Your favorite moment in music

My buddy Marty posed the question “What’s your favorite U2 song” over at his blog. 

While answering the question, it occured to me that there’s another, (in my opinion) equally interesting question:

What’s your favorite moment in music?

I’ll toss out my answers in the hopes that’ll help this make sense.

These are in no particular oder:

In “Under Pressure”, by Queen and David Bowie, there’s that little moment of silence, about 3/4s the way through the song.  The whole thing builds and builds and builds to this crescendo… and then… for just one sweet moment: nothing.  Then that stripped down, snap-your-fingers-to the chorus.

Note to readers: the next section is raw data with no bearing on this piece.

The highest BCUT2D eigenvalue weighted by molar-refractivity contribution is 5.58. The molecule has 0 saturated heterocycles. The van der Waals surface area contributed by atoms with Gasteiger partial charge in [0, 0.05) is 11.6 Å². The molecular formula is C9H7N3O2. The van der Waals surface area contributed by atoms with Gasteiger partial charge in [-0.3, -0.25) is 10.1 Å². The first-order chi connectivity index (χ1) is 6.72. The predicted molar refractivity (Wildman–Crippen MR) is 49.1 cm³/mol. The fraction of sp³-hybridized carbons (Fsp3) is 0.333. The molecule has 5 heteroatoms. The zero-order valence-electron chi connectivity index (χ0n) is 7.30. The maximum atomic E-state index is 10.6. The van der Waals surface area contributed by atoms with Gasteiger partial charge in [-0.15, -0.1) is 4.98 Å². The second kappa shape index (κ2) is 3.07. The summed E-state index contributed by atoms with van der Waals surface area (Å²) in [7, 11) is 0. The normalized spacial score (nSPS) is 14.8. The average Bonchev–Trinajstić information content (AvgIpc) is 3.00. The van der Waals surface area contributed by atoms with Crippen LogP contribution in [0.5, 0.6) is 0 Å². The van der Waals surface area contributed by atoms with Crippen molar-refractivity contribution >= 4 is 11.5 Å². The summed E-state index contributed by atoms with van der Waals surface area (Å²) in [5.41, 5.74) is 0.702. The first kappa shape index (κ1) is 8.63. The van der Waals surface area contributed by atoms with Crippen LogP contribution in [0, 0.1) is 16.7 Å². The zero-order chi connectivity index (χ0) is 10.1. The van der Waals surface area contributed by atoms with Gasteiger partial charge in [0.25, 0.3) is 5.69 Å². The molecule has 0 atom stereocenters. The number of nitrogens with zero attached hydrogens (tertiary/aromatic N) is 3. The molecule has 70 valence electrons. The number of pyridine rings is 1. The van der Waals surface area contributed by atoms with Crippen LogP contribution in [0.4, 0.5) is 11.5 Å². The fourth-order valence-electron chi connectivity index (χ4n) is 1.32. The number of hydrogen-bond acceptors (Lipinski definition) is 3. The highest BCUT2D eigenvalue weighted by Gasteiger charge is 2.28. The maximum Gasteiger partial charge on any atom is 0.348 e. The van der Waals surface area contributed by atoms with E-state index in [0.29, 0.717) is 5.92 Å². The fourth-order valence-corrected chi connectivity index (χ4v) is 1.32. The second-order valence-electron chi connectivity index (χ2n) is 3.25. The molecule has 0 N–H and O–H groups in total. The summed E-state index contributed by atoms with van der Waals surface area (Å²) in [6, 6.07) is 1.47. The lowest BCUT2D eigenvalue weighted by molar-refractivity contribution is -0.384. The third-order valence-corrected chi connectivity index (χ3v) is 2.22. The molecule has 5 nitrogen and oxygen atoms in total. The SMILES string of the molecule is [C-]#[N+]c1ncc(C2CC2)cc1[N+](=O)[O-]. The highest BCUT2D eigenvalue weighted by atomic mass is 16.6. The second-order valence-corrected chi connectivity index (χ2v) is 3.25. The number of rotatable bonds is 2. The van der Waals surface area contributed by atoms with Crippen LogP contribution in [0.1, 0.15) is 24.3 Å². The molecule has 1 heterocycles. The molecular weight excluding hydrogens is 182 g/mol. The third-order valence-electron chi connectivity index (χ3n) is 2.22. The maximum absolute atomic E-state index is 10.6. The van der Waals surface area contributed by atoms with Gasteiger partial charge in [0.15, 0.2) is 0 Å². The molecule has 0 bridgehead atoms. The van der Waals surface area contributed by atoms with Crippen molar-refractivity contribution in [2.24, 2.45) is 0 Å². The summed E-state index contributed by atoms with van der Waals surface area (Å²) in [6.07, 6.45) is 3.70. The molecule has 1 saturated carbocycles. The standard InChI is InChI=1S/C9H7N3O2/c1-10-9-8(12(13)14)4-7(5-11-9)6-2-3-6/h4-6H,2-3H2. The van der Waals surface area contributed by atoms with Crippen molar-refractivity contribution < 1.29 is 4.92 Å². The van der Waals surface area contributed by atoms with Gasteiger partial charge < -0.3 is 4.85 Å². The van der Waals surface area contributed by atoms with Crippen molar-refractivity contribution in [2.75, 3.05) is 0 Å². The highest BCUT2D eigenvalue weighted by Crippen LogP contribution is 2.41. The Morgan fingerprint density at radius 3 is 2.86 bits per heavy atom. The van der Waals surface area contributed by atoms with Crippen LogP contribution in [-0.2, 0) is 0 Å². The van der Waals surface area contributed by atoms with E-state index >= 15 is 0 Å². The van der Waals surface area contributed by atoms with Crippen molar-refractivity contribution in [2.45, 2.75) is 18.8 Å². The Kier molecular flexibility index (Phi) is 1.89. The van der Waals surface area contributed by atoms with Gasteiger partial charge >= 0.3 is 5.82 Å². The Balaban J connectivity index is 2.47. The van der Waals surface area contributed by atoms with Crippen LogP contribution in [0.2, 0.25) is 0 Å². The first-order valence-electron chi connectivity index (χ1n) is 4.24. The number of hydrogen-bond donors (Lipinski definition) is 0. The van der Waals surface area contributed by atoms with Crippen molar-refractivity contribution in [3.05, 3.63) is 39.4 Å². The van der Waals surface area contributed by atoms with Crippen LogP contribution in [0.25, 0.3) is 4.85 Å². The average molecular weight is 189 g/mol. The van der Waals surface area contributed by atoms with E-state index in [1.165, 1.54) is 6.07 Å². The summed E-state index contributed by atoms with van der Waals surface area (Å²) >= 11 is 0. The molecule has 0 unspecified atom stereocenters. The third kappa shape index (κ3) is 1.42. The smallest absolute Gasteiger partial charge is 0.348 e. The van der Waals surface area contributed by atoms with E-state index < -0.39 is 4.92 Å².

In “Gloria” U2 There’s that bass/guitar solo, and Bono introduces everybody (in some versions) and then there’s this perfect, harmonized chorus.   It’s like the whole song comes together in that one moment.

In Pachabell’s Cannon (sorry, that’s not the real name, but you know the one.  It’s the tune they play at weddings and used to feature on AA commercials) the moment when the two different parts come together, and sort-of just swirl around each other.  (If the version has nature sounds or synthesized instruments it should be destroyed; even this moment doesn’t redeem it.)

The rockin’ portion of some versions of “Jesus paid it all” that becomes a sort-of chant: “Oh praise the one/ who paid my debts/ and brought my life back from the dead” (I’m getting all goose pimply just thinking about it.

And yes, I have to add this one even though it ups my cheesiness factor by about 10 (at least) In “Careless Whisper” by Wham, I love that saxophone solo.

You can’t possibly have a favorite moment more embarassing than that last one, so share!